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Your first port of call for any medical malpractice claim is the relevant hospitals Patient Liaision Service (PALS). Send your complaint to them and when it is exhausted or at stalemate then you can go further. If you haven't complained to PALS you have got very little chance of any success via any other route.

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Your first port of call for any medical malpractice claim is the relevant hospitals Patient Liaision Service (PALS). Send your complaint to them and when it is exhausted or at stalemate then you can go further. If you haven't complained to PALS you have got very little chance of any success via any other route.

 

I disagree.

PALS should be independent, despite being funded by the hospital trust.

They can be useful in establishing if something did go wrong, but it isn't unheard of for notes to go "missing" when PALS start to ask for feedback (though if all notes get scanned [so should be available electronically] should be an early question)

 

Depending on what outcome the OP wants, if the OP is already sure there has been clinical negligence, and if the OP is concerned the notes may disappear if PALS start asking questions : the OP's first port of call could be PALS or a med. neg. solicitors.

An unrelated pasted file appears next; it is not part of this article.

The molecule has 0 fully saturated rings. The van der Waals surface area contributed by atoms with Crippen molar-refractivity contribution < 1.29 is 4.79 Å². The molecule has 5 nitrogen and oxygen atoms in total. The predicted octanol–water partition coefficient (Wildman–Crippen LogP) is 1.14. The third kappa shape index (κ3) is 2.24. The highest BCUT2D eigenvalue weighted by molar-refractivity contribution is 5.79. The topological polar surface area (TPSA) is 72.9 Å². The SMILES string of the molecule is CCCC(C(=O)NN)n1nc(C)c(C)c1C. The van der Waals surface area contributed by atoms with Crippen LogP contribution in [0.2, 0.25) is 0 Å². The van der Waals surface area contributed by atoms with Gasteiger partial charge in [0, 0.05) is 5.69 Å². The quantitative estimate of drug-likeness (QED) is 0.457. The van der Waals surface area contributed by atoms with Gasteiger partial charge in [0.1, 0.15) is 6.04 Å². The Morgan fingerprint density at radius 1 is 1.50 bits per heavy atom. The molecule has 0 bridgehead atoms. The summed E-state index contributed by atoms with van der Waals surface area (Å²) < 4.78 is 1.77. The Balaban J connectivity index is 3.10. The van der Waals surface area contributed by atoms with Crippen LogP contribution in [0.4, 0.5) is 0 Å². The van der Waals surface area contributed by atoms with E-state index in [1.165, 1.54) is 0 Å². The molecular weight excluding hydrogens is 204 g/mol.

(If PALS ask questions on the OP's behalf, the notes will initially go to the medical & nursing teams for the questions to be answered. If a solicitor applies for a copy of the clinical & nursing notes the notes will be copied for the Trust's legal team before they go to the clinical teams ....)

 

There is no obligation to go to PALS before a solicitor, especially if there is clear-cut clinical negligence.

 

If there has been clear cut negligence : what benefit does going to PALS add? (Balancing this benefit against the risk of the downsides already mentioned)

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I'm sorry I didn't make myself a bit clearer. I had a mri scan done which reported a 7mm 4mm full thickness rotator cuff tear, on the back of the scan the surgeon performed an operation, he then reported on my medical records that my rotator cuff was in fact intact.

 

as I hadn't made any progress the phisio refered me back to the surgeon who performed the operation, after several months on the day of the appointment the surgeon sent 1 of his colleagues when I explained to him I hadn't noticed any improvement in my condition he asked me to remove my top clothing and performed the rotator cuff test, he then requested xrays on examing them he wasn't too happy and said he would sent me for a second mri scan.

 

After several months when I went back to the clinic for results of 2nd mri which I had already read as I requested my medical records lo and behold 2nd mri scans indicate torn rotator cuff tears, Mr Conway at the clinic tried to convince me that my cuff was intact.

 

My mri scans have been checked by the surgeon and proved to be 100% true and accurate this a surgeon at a separate hospital who was performing a third opinion, his words wont mess about you have massive rotator cuff tears and in fact its too late to fix them as arthritis has set in hence only option is a shouder transplant.

 

So what I'm trying to say, is it remotely possible why these 2 surgeons at the same clinic should think 2 mri scans could be wrong as the scans were only on a small part of my shoulder.